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Wednesday, March 24, 2010

What Healthcare Reform Means for Our Benefits

Unless you've been camping in a distant cave you know that this week the House of Representatives approved comprehensive healthcare reform legislation. Over the next nine years this new law has the potential to substantially change the healthcare system and industry in this country. While most everyone knows something happened, what it means seems open to interpretation.

Walking through the corporate office this week as part of our Open Enrollment process I heard many opinions and had several requests to blog on this topic. I've also sought out news items off the web, TV and radio. In addition, about a half dozen unsolicited email articles have come to my inbox by companies wanting to sell us consulting services for our health plans. The following is a summary of what I've learned to date.

One more thing before we start. I am neither Republican nor Democrat, conservative nor liberal. Please don't try to paint me with a particular political brush if you don't agree with my analysis. Liberal/progressives tout this law as the savior of humanity, and conservative talk radio refers to it as unconstitutional Armageddon. It is neither; it's a change in direction from a private insurer system to a quasi-private system with greater government involvement.

The goals of this legislation are to cover more uninsured Americans and control the escalating cost of medical coverage. To do this the government is proposing to use a number of levers at it's disposal, from changes in tax law, expanding medicare coverage rules, penalties and subsidies for different personal and corporate behaviors, and an expanded regulatory power requiring all Americans to be covered by health insurance of some form or another.

Specifically, here is what happens and roughly in what order:

Within 90 days

  • Family policies (I assume both group and personal) must allow dependents to stay on the plan until they reach age 26. In Tennessee right now that age is 24; in most states it's 22.

  • Plans may not apply a pre-existing condition exclusion to children under 19.

  • Uninsured citizens can obtain coverage through a federally subsidized insurance program.

  • Increased medicare prescription drug coverage.

  • Small businesses with fewer than 25 employees get a tax credit for providing benefits.
  • Restrictions on lifetime and annual spending caps in insured medical plans.

  • Medicare must cover preventative care at 100% (no co-pays, deductibles, or co-insurance)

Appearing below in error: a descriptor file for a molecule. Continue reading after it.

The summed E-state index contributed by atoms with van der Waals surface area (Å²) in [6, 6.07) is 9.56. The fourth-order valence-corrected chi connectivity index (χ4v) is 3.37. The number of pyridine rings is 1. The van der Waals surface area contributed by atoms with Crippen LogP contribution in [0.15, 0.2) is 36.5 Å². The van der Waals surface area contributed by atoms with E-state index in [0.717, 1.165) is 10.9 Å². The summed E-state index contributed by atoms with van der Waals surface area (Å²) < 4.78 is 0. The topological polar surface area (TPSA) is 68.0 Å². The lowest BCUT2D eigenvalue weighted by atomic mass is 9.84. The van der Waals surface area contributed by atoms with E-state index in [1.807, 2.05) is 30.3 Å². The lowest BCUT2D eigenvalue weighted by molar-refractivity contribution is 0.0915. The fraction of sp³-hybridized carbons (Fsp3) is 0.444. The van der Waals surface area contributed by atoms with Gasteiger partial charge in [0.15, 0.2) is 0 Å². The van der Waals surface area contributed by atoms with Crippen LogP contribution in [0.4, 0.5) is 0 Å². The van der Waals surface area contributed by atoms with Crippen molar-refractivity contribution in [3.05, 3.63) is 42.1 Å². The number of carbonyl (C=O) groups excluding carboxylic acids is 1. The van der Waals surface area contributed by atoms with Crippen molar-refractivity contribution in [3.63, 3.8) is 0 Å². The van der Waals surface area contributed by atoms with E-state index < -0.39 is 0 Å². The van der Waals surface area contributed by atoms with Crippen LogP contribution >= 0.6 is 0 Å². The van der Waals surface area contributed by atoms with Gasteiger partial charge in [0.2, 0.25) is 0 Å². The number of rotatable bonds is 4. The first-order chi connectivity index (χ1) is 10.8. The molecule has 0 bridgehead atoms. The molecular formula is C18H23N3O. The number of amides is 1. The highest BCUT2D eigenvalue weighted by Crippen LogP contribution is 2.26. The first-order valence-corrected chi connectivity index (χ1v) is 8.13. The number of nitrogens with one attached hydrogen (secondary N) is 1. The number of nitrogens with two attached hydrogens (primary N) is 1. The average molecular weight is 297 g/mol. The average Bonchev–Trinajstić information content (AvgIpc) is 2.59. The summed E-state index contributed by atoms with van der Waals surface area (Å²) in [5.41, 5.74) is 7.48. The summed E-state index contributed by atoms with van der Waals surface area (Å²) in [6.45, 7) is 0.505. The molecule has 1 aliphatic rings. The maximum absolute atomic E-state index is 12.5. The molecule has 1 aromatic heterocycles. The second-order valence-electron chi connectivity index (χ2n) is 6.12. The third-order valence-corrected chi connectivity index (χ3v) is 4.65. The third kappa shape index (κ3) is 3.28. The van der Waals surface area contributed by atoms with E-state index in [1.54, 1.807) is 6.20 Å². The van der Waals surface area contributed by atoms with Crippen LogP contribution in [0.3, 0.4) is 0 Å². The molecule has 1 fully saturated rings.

• Establish a reinsurance program for employers providing retiree medical coverage for retirees >55 yrs old but not yet Medicare eligible. Phases out by 2014.

  • Insurers must report not only what they spend on claims but how much they spend on administrative overhead.

In 2014

  • Establishes health insurance exchanges for individuals to buy insurance in a more competitive market.

  • Establishes Small Business Option Programs (SHOPs) where employers with less than 100 employees can group together and buy insurance with better buying power.

  • Requires all employers with more than 50 employees to provide health insurance or pay a tax fine of up to $2,000 per employee.

  • Requires all citizens to have health insurance or pay a tax fine phased in over four years of up to $750.

  • Provides tax credits for businesses that buy their health insurance through SHOPs

  • Provides subsidies for individuals who purchase health insurance through an Exchange

  • Employers who provide health insurance but which cost the employee more than 8% of their annual income (provided employee makes no more than 4x federal poverty level) must provide that employee with a voucher for what the company would have spent on the employee's insurance so that the employee can use that to buy insurance from an Exchange.

  • Employers whose employees use vouchers to purchase insurance from an Exchange must pay a fine of up to $750 per employee.

In 2018

  • IRS will impose a 40% tax on "high-end" health plans valued at $10,200/yr or greater for single coverage and $27,500/yr for family coverage. FSA and HSA contributions must be added to the cost of premiums for this calculation.

  • FSA Annual limits (what you can save in a tax year) will be reduced from $3,500 to $2,500.


The immediate changes for our plan are the lifting of lifetime and annual maximums, and adding dependents up to age 26 back on our plan if we're asked to do so. Our new plan has pre-existing condition exclusions for new-hires after April 1st, but we won't be able to apply it to children under 19. Depending upon how the insurer underwrites our plan, these changes could add risk and therefore increase our premiums for next year's renewal.

Past this year, candidly its too early to tell what impact this will have on our plan. There is a Senate reconcilliation bill to be passed, a Presidential Executive Order that's supposed to put more limits on taxpayer funding of elective abortions, and court challenges in as many as 34 states. Another potential change would be amendments to the bill. Congress' approval rating is around 17%, close to an historic low, and we may have a substantially different Congress next year which might want to make changes.

Just remember, most of the changes from this law impact individual and small company plans, and we're covered under a corporate plan. Most of these changes impact how the uninsured buy coverage, and just about everyone here has coverage. We'll keep you informed as we know more, but overall there's no real cause for celebration or jumping out of windows yet. As the Zen Master said, "We'll see."


David P. Leach said...

Brilliant analysis, as usual.

Anonymous said...

Enjoy your blog it reminds me of Joe Friday. Just the facts...